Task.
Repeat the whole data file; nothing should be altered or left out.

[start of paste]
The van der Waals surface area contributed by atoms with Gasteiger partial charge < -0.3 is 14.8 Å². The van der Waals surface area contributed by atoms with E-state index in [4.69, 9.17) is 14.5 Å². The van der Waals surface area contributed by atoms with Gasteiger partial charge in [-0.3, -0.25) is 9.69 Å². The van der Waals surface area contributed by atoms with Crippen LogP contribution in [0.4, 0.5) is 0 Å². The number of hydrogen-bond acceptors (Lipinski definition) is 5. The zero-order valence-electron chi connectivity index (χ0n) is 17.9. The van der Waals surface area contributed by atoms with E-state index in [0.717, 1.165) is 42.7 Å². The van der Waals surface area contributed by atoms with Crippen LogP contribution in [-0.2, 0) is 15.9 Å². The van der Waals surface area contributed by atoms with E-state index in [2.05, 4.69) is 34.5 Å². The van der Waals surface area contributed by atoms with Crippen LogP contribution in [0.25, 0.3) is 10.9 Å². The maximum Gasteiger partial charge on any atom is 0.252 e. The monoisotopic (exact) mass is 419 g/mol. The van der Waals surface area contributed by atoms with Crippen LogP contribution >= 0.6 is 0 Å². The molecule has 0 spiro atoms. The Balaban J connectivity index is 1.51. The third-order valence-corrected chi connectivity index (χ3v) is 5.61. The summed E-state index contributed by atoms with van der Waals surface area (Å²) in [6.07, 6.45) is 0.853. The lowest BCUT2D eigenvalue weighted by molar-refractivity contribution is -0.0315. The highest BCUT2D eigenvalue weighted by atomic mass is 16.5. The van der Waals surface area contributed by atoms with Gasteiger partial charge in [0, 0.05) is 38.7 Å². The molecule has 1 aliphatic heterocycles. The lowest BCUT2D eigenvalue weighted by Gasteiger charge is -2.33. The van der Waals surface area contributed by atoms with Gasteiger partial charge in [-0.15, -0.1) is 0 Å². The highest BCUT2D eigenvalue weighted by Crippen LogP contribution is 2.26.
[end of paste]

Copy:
The van der Waals surface area contributed by atoms with Gasteiger partial charge < -0.3 is 14.8 Å². The van der Waals surface area contributed by atoms with E-state index in [4.69, 9.17) is 14.5 Å². The van der Waals surface area contributed by atoms with Gasteiger partial charge in [-0.3, -0.25) is 9.69 Å². The van der Waals surface area contributed by atoms with Crippen LogP contribution in [0.4, 0.5) is 0 Å². The number of hydrogen-bond acceptors (Lipinski definition) is 5. The zero-order valence-electron chi connectivity index (χ0n) is 17.9. The van der Waals surface area contributed by atoms with E-state index in [0.717, 1.165) is 42.7 Å². The van der Waals surface area contributed by atoms with Crippen LogP contribution in [-0.2, 0) is 15.9 Å². The van der Waals surface area contributed by atoms with E-state index in [2.05, 4.69) is 34.5 Å². The van der Waals surface area contributed by atoms with Crippen LogP contribution in [0.25, 0.3) is 10.9 Å². The maximum Gasteiger partial charge on any atom is 0.252 e. The monoisotopic (exact) mass is 419 g/mol. The van der Waals surface area contributed by atoms with Crippen LogP contribution >= 0.6 is 0 Å². The molecule has 0 spiro atoms. The Balaban J connectivity index is 1.51. The third-order valence-corrected chi connectivity index (χ3v) is 5.61. The summed E-state index contributed by atoms with van der Waals surface area (Å²) in [6.07, 6.45) is 0.853. The lowest BCUT2D eigenvalue weighted by molar-refractivity contribution is -0.0315. The highest BCUT2D eigenvalue weighted by atomic mass is 16.5. The van der Waals surface area contributed by atoms with Gasteiger partial charge in [0, 0.05) is 38.7 Å². The molecule has 1 aliphatic heterocycles. The lowest BCUT2D eigenvalue weighted by Gasteiger charge is -2.33. The van der Waals surface area contributed by atoms with Gasteiger partial charge in [-0.15, -0.1) is 0 Å². The highest BCUT2D eigenvalue weighted by Crippen LogP contribution is 2.26.